After platforms like Facebook and Twitter started throttling down QAnon content, the Atlantic Council's Digital Forensics Lab say that the conspiracy theory's online influence has greatly diminished.
Popular QAnon phrases including "the storm," "the great awakening," "save the children" and "WWG1WGA (Where we go one we go all)" became increasingly prevalent online in March 2020 and peaked in June 2020 as racial justice protests took place, and then spiked again before the January 6 riot at the U.S. Capitol. According to Axios, other factors played a role in the conspiracy cult's diminished influence, such as posts from the shadowy figure "Q" going silent and Trump's election loss, which cause many QAnon believers to be frustrated.
"Of all factors... reductions correlated most strongly with social media actions taken by Facebook, Twitter, and Google to limit or remove QAnon content," the researchers wrote. "Actions taken by Twitter after the January 6 attack on the Capitol correlates strongly with a dampening of what remained of traditional QAnon chatter at the time."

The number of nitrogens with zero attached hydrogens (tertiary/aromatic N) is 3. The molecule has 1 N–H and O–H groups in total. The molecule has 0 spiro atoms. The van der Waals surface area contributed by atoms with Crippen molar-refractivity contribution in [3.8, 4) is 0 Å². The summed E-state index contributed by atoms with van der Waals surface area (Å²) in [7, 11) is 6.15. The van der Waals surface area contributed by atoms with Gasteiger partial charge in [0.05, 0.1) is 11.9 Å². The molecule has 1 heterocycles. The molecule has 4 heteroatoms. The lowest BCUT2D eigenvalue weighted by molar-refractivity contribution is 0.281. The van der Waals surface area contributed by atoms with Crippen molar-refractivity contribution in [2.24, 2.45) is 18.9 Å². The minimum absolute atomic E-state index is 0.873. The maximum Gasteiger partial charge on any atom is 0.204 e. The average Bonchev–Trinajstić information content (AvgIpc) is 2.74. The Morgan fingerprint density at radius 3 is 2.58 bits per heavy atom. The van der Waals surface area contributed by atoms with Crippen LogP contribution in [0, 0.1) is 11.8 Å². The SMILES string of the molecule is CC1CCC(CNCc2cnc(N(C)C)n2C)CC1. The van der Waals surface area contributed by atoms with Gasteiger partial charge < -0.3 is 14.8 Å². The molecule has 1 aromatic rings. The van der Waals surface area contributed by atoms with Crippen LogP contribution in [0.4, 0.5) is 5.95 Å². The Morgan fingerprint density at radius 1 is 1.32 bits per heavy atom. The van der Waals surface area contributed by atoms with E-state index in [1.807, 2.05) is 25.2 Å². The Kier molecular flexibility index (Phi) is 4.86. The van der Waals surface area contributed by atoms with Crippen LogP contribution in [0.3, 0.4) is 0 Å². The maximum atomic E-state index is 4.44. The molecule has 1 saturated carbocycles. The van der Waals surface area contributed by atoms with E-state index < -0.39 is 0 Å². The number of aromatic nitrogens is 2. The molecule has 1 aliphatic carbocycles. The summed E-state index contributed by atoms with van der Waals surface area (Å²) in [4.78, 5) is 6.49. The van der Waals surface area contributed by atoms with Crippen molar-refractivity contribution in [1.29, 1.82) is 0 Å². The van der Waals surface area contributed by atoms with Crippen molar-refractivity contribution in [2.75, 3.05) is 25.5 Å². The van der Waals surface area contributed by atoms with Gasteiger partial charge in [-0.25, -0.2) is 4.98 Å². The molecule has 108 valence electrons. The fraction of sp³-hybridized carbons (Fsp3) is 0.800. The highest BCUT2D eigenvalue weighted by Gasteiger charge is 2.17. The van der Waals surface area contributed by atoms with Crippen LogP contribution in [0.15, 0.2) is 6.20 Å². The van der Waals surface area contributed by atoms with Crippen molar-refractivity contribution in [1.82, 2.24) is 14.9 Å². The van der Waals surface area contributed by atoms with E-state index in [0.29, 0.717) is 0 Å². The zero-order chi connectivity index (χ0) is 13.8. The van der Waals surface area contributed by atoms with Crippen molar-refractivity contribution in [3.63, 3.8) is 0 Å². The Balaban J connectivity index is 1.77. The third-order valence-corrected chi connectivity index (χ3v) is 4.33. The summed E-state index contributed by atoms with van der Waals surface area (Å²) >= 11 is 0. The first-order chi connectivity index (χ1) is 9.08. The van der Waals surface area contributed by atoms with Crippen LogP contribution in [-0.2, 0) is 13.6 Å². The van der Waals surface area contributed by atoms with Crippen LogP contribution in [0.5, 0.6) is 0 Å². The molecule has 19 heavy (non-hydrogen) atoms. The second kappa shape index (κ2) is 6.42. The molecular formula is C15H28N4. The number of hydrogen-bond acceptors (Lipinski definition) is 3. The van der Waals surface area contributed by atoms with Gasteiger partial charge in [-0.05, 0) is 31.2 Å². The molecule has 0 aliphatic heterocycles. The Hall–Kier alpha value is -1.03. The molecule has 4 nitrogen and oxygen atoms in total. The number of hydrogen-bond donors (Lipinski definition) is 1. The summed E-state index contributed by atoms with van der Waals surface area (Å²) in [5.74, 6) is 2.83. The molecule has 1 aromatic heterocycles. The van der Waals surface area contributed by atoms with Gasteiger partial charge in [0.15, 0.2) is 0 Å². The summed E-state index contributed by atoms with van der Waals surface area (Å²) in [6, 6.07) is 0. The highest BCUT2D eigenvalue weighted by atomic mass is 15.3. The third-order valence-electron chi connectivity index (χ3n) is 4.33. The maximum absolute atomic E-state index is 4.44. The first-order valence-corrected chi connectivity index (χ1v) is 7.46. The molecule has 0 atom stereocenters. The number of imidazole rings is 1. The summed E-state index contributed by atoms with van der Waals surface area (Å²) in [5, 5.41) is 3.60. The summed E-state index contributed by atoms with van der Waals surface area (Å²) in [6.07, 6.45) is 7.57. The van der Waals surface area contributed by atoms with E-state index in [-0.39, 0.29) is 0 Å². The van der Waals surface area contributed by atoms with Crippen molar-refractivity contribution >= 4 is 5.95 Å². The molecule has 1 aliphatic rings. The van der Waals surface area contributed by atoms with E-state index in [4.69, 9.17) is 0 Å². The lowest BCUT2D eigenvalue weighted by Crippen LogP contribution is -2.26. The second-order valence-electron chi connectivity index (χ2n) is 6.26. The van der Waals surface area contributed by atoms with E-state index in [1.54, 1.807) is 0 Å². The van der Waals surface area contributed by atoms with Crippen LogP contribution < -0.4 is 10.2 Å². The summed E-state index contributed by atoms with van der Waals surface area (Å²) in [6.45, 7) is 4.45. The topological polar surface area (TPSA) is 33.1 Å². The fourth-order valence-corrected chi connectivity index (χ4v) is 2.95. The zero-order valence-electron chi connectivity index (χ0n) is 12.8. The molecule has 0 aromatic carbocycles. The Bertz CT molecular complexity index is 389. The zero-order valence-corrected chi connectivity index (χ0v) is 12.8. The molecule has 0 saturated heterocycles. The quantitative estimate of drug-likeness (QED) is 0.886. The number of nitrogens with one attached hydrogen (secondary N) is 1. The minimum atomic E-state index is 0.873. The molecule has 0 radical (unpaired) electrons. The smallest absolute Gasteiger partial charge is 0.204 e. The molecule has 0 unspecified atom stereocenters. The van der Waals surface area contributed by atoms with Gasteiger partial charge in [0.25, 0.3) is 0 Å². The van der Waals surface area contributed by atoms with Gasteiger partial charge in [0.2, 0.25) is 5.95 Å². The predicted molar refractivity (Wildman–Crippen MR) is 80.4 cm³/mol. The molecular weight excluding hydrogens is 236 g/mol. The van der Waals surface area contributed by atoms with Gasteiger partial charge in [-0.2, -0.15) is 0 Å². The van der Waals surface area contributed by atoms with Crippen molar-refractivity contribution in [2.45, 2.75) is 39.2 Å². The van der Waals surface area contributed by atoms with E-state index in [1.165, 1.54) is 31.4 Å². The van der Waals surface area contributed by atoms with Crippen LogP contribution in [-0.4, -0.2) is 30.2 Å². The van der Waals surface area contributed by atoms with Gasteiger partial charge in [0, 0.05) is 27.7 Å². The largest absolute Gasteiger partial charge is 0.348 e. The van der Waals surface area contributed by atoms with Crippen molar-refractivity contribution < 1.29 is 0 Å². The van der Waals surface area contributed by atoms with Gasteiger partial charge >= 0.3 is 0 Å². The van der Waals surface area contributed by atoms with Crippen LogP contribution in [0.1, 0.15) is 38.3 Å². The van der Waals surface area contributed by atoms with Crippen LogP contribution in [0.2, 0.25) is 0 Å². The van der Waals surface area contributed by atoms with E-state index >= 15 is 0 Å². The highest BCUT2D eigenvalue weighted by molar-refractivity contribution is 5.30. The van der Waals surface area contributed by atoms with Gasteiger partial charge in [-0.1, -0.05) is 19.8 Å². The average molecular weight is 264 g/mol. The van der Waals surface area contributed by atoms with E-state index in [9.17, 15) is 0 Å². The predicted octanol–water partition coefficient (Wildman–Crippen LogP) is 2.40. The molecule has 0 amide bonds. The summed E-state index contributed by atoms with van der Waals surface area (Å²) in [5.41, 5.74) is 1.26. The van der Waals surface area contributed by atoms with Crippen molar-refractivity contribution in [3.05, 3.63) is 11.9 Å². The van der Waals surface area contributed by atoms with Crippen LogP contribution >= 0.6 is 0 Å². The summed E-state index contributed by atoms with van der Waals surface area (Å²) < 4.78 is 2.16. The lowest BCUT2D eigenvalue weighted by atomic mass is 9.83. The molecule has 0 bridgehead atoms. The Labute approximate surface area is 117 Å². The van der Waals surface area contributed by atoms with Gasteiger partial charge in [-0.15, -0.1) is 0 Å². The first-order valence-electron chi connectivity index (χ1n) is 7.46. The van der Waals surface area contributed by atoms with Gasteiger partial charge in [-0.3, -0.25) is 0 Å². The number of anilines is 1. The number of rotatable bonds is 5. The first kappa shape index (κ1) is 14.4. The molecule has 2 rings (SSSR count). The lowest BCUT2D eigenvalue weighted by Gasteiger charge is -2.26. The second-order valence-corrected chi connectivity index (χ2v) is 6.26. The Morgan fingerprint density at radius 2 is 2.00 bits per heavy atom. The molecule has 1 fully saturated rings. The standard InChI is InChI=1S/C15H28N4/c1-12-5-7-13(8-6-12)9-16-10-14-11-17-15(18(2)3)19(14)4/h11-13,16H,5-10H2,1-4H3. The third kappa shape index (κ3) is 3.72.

Contributing to the conspiracy theory's waning influence was the fact that right-wing-focused Parler and Gab social networks did not inherit the volume of QAnon content that was pushed off mainstream social media platforms.
"Moderation actions after the Capitol attack were particularly effective in stomping down what remained of QAnon chatter online," said Jared Holt, resident fellow at the Atlantic Council. "The data shows the companies didn't act... until it was exploding off the charts."
Read more at Axios.